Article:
“Once Kanoff and his team secured 90,000 pounds of [onions from Shay Myers, the CEO of Owyhee Produce,] they reached out to Food Finders, a nonprofit food rescue organization that connects donated food to hundreds of pantries in Southern California. …

“ ‘The problem with the government programs is that the farms are not in the business of sourcing food banks,’ said [Diana Lara, the executive director of Food Finders]. … FarmLink is helping to bridge the gap. USDA distributors, including Borden Dairy, have started reaching out to FarmLink directly for assistance in finding food banks in need and distributing surplus product, Kanoff said.

“The burgeoning organization has divided its [100] volunteers into three specializations: the farms team locates farms with excess supply, the logistics team targets hot spots with the greatest food insecurity, and the food banks team connects directly with local pantries across the country to assess demand. The organization also has sponsorships with Uber Freight and Coyote Logistics, to assist with transporting the goods.

“FarmLink’s work has made an impact on some of the hardest-hit regions of the country, including Navajo Nation at the intersection of Arizona, New Mexico and Utah … Nathan Lynch, a site coordinator at Navajo Nation Christian Response Team, … who delivers emergency food boxes to 2,000 homes on the reserve, said the food insecurity in the region is pervasive. ‘FarmLink has filled a big void.’ ”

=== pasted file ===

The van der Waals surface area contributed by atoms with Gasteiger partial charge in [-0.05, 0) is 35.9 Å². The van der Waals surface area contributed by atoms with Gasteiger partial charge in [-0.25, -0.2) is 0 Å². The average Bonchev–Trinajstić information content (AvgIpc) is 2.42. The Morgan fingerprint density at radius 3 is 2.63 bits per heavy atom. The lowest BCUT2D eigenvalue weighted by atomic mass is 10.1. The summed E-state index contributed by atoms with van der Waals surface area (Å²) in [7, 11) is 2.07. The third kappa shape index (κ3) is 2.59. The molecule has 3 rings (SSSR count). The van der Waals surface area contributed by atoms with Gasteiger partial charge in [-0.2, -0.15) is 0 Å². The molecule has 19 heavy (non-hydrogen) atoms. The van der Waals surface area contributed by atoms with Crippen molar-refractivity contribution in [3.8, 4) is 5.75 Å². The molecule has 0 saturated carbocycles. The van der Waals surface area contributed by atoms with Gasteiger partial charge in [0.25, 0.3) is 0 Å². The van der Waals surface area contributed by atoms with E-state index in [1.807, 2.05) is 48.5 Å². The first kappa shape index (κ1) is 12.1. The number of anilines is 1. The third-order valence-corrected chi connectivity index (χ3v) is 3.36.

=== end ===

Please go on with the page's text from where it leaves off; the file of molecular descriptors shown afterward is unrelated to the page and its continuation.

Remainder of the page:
More here.

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Photo: http://www.knollfarm.org/
Knoll Farm’s Icelandic sheep.

We stayed in a perfect little ski house — fitted up with everything you could imagine needing on a weekend, including toys for the grandkids. Our son and daughter-in-law rented it through Vacation Rental by Owner.

The drive up the steep road featured gorgeous mountain and farm views.

One farm had a sign out that sent us straight to our laptops once we got settled: “Knoll Farm, Center for Whole Communities.”

According to the Whole Communities site, “The Center for Whole Communities (CWC) fosters inclusive communities that are strongly rooted in place and where all people – regardless of income, race, or background – have access to and a healthy relationship with the natural world. …

“Through our programs and ongoing support we network more than 1,200 leaders working in 500 organizations and communities in 47 states.” More.

One of the center’s videos, below, explains the process community members in Waitsfield, Vermont, went through to reconnect “with the sun and the land” by getting off the grid and using only renewable energy sources.

A separate, related site describes the farm products: “We still have some gorgeous purebred Icelandic 2013 ewe and ram lambs, as well as mature ewes and rams for sale. Check out our Icelandic Breedstock pages for more information.

“Order whole and half shares of lamb for the holidays and winter supply anytime until November 4th. After that we will be selling cuts here at the farm and farmer’s markets.  Read more.

“Our farmstand has our grass-fed lamb and frozen organic blueberries in stock through the winter, or until we sell out. New hours: Open 8 am-6 pm every Saturday and Sunday. We also have our home-made blueberry jam, as well as free-range eggs, blankets and sheepskins.